Electronics- We got the new Raymarine hybrid touch screen and I-70 set up. It is a lot different than my old C-90 and ST-60's. In some ways I like my old ST-60's better. The new chartplotter has more features but at times can be hard to find the information I was used too. I have AIS too, and it has beed a blessing here in Bruniswick to communicate with the big ships that transit the channel. The new HD radar is amazing.
Disappointments. Heads. Too small for this size boat. Engine noise - Loud. Electrical - alternator charging with the 1,2 both switch. I have 3 battery banks. In order to charge the batteries I have to move this switch, I will change this out first thing and put in an echo charger. Air Conditioning pump - Open ampeture in a wet bilge.
Liveaboard factor. 10 all the way. Other than the small heads, this is a wonderful boat downstairs. Tons of storage space. I love the 3rd cabin (flex room) for storage. I can carry some serious stuff in here when we cut the docklines next year.
Let talk sailing. Did I tell you all it is a fast boat!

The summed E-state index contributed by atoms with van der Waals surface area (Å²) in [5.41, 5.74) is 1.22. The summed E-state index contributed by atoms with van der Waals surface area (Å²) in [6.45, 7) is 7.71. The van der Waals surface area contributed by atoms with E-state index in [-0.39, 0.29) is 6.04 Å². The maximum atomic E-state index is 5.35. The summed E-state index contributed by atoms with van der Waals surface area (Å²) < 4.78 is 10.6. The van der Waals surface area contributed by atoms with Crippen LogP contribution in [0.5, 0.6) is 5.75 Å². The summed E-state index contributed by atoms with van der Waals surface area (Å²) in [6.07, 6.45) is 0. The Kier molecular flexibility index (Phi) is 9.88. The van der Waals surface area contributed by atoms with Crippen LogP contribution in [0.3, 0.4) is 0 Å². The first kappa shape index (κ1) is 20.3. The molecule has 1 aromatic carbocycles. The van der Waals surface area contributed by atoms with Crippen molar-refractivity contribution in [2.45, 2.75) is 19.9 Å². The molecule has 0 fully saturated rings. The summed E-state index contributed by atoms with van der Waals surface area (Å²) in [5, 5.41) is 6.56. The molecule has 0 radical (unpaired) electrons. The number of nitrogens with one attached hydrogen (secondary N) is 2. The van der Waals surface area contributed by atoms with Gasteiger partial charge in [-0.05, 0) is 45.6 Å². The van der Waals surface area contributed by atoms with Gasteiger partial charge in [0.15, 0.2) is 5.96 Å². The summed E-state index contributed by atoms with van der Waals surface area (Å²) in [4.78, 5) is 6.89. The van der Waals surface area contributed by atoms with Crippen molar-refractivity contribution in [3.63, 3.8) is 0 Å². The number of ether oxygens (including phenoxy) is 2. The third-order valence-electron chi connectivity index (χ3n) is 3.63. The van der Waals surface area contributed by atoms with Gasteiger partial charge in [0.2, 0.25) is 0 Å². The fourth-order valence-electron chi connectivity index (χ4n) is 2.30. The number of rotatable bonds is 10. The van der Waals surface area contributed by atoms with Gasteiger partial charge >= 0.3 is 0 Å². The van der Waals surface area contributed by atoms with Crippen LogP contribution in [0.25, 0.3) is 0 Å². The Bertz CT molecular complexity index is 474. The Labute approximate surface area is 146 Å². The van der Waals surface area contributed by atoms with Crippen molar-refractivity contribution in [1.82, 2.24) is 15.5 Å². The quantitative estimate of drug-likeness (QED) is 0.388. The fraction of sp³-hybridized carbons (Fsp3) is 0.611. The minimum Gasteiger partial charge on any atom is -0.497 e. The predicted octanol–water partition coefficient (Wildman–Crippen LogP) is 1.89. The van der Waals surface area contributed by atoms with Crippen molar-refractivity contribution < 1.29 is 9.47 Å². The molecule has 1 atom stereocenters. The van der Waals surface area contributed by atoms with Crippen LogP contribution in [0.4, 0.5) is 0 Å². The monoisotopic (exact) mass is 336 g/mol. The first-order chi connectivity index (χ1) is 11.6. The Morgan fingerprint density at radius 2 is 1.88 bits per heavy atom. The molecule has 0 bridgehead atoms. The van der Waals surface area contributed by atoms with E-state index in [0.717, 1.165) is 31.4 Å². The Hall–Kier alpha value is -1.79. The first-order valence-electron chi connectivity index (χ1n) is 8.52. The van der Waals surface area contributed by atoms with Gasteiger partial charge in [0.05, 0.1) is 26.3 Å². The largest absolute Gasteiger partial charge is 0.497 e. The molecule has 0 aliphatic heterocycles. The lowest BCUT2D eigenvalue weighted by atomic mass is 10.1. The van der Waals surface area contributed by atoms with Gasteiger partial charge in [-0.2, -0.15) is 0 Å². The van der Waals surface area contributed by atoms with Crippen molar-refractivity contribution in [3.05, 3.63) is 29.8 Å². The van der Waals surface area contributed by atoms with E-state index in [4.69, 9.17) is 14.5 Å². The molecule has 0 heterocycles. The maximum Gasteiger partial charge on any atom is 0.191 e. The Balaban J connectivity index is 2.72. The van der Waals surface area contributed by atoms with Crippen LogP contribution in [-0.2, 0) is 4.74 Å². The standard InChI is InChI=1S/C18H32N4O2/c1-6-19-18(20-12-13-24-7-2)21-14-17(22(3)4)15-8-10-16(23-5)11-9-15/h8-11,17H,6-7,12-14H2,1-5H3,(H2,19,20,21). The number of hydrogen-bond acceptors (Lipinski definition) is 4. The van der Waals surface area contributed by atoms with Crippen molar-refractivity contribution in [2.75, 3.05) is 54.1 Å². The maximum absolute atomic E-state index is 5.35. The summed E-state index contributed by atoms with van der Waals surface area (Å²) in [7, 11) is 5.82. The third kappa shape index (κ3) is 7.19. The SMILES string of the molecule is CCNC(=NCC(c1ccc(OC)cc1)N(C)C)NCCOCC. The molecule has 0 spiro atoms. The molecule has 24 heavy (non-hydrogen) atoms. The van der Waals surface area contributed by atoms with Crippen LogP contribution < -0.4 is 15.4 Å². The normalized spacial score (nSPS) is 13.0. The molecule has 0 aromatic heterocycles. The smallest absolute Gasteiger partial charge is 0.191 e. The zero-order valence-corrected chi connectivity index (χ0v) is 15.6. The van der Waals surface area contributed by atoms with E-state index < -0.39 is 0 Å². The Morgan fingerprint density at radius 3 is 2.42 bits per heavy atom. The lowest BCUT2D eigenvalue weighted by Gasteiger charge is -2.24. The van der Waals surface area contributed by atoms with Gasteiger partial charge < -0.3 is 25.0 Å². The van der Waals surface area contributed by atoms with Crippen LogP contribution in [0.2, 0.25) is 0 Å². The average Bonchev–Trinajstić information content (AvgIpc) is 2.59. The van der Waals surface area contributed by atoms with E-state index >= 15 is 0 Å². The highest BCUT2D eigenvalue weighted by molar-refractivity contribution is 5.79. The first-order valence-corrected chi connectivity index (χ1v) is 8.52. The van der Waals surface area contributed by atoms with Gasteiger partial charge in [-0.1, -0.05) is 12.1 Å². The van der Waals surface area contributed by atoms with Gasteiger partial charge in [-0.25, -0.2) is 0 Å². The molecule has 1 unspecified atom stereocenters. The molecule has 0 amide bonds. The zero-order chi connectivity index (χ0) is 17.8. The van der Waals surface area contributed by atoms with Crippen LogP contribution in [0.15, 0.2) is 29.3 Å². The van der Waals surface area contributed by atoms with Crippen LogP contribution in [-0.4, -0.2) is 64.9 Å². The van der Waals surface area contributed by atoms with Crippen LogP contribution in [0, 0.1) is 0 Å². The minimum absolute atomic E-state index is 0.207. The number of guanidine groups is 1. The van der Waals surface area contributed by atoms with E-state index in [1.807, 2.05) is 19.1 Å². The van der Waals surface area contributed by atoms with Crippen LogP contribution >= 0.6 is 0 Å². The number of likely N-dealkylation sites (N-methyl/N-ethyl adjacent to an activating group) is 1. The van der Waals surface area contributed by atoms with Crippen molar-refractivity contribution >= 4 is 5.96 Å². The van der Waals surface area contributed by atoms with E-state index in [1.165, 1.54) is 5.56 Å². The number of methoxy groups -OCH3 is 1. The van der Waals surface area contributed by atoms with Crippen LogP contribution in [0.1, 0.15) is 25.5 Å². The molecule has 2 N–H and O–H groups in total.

jrd22, DRFerron, fryewe and 5 others like this.
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Last edited by Melrna; 10-12-2013 at 06:35 AM.
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  #73  
Old 10-12-2013
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Re: Our New Boat

Nice to know you're having a good time.
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  #74  
Old 12-11-2013
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Re: Our New Boat

Would you say the boat likes to sail upright, way over on the rail, or ...? Glad to hear about the performance of it sailing and handling of the sails. We are also moving from a 36 to this. Can't wait until the ice is off Lake Michigan and we take possession of ours. That is currently scheduled for the weekend of April 28. Such is the life of a northern sailor.
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  #75  
Old 12-12-2013
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Re: Our New Boat

Welshwind - She likes to sail around 10-15 degrees heel. She is the happiest at this heel angle.
We did some heavy weather sailing over Thanksgiving, for those that didn't see the Youtube video over at BFS thread here is a short video of that going downwind:
The first part of the video is sideways. It corrects it self after the first minute. Still learning how to shoot video.
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  #76  
Old 12-12-2013
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Re: Our New Boat

Nice sailing. You are going almost dead downwind. Do you prefer on your boat on that position the main over the Genoa?

Regards

Paulo